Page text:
There is also no mention of these caps for railcard discounted users so it’s not clear whether it’s been abolished already for them.  What is clear is that they intend to get rid of the feature for everyone in as short a time as possible.

* Regular travellers are defined as those exceeding the off-peak caps on 2 days in any week, 4 days in any fortnight, or 8 days in any 4 week period.  In each case a week is from Monday to Sunday.

Caution – Hokey-Cokey Issues

So today I’ve been out and about experimenting and encountered a problem with trying to break an OSI.  The OSI was broken alright, but the fare charged for the first leg was not what I expected to see.  I’m trying to track back through my journey history to see where I’ve tested this before but it’s taking a while.  So far I’ve only found where one of my kids used it to break a circular journey.  In that instance it worked just fine, but as kids fares within zones 1-6 are just a flat 75p off-peak it may have masked other effects.

Watch this space for more news.

5-10 Zip card holders with credit

From next Saturday, 2nd January 2016, holders of 5-10 zip cards will no longer need to pay for any National Rail journeys within the zones.  This is good news, but what if you already have some credit on your card.  The helpdesk can arrange a refund, but a side-effect is that the card will be cancelled.  As you need the card to benefit from the free travel that is obviously no good.  There appear to be two options available at the moment: Read the rest of this entry »

New fares available on TfL website

Over the last few days the details of the new fares have been gradually added to the fares section of the TfL website.  They seem to have taken my lead in some respects because there is now a page listing just caps and travelcards, although there is still too much duplication in my opinion.  The single fare tables have not yet been updated, and I wonder whether they actually will be.

The single fare finder tool now has buttons to display 2015 or 2016 fares for any journey.  It also includes the new fares for the Gatwick Airport extension, even though they won’t actually start until later in the new year.

I have published a new version of my caps and travelcards page with the details of the new prices.  Note that 5-10 zip card holders will no longer be charged fares and thus won’t need to buy travelcards either.  The effective off-peak caps for zones 4-6 for part-time workers and regular users have not yet been confirmed but I’ve included what I believe they will be.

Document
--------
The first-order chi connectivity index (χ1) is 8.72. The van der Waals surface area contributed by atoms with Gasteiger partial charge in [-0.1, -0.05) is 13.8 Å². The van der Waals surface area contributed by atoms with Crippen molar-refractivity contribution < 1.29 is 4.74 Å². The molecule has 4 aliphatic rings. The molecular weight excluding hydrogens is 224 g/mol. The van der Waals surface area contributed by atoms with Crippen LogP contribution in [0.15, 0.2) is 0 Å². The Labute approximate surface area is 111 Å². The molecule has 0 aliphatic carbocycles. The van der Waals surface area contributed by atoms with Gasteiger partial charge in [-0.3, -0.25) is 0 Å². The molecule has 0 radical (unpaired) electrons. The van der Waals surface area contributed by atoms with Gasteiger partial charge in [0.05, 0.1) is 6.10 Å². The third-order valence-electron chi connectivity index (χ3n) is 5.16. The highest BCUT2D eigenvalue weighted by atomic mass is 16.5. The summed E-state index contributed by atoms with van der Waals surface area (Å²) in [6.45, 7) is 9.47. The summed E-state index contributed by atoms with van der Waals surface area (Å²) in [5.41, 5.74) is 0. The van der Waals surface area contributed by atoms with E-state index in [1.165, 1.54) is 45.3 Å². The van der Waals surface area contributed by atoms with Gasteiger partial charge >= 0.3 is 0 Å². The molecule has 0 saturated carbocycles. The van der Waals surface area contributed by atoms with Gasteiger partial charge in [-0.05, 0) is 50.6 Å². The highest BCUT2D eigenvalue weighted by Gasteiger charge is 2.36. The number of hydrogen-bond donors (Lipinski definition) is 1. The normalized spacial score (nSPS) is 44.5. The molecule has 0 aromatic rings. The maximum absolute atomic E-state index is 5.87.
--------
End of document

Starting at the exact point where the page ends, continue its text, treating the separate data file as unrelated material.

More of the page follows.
Absolutely bonkers fares from Dartford

As anyone who reads this site regularly already knows, the Oyster fares system is ridiculously complicated. There are odd scenarios, particularly in the afternoon peak, where it can be cheaper to finish a journey in zone 1 than at the zone 2 station beforehand. However, this evening I’ve found a case where the cheapest route varies depending on the time of day you travel. Read the rest of this entry »

Stratford moves to zone 2/3

Today’s announcement on 2016 fares has also confirmed the news that Stratford will move to the zone 2/3 boundary from Jan 2nd 2016.  In fact, the whole of the DLR/Jubilee line between Stratford International and Canning Town will move so that all direct journeys from Central London to Stratford can be made without using zone 3.

There may be small increases for journeys from zones 3-9 ending at Pudding Mill Lane, Bromley-by-Bow and East India as these stations will all move from the zone 2/3 boundary to zone 2.

Oyster to Hertford East

Another extension of the Oyster system has come onstream today with the stations between Broxbourne and Hertford East added into the same zone as Broxbourne.  This time the fares have been added to the single fare finder and the National Rail fares pages on the TfL site, although at the time of writing the adult fares page seems to have been replaced by the railcard fares version. Read the rest of this entry »